Doc Brown (dancer)

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William Henry Joseph Cutter Brown, known as Joseph "Doc" Brown (Marshall, Missouri, 1835-Kansas City, 1905) was an American dancer and champion cakewalker.[1] He is commemorated in the ragtime tune Doc Brown's Cake Walk by Charles L. Johnson.[2]

An 1896 portrait of Doc Brown by the African-American painter M. C. Haywood hangs in Kansas City Museum.[3]


  1. ^ Find a Grave Joseph Doc Brown
  2. ^ King of Ragtime: Scott Joplin and His Era Edward A. Berlin - 1996 p34 "Among the competitors of the cakewalk contest on the 19th was “Doc” Brown of Kansas City, commemorated in 1899 in the music “Doc” Brown's Cake Walk by Charles Johnson"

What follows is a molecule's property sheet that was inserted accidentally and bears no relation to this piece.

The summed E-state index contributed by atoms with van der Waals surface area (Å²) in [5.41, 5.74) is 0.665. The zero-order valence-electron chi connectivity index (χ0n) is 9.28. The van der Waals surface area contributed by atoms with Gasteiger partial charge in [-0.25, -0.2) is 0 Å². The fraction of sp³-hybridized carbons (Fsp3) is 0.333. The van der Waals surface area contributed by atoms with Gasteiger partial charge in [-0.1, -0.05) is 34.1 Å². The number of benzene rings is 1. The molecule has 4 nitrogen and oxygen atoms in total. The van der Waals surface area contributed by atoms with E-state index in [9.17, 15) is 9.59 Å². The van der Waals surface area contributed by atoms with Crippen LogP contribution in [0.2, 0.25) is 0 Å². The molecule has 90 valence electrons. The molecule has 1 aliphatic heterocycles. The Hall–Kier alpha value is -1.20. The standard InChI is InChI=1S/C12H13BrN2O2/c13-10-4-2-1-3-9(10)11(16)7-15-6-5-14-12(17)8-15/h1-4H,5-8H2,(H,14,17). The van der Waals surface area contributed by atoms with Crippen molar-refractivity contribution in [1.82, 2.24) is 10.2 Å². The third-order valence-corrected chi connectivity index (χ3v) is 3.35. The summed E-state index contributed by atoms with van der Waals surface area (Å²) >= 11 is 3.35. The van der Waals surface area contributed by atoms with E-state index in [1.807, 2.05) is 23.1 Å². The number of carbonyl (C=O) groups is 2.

3. ^ Portrait of “Doc” Brown, Cakewalker Glenn North 1896 "Joseph “Doc” Brown, also known as Doctor William Henry Joseph Cutter Brown was born circa 1835. He was a slave on the Meredith Miles Marmaduke Estate at Arrow Rock, near Marshall, Missouri. Many years later, in 1868, he moved to Kansas City and began to develop a name for himself as a champion cakewalker. In an interview, one of his closest friends, Wilson Fitzpatrick, stated, “I knew him in Marshal when he carried papers there. He always had a crowd following him. I told him that town was too small for his talents and that he ought to go to Kansas City… [H]e was a ‘nachel-bohn’ cakewalker…” The cakewalk that Fitzpatrick spoke of originated as a slave dance contest in the antebellum South. In his book, From Cakewalks to Concert Halls…, Thomas L. Morgan explains: "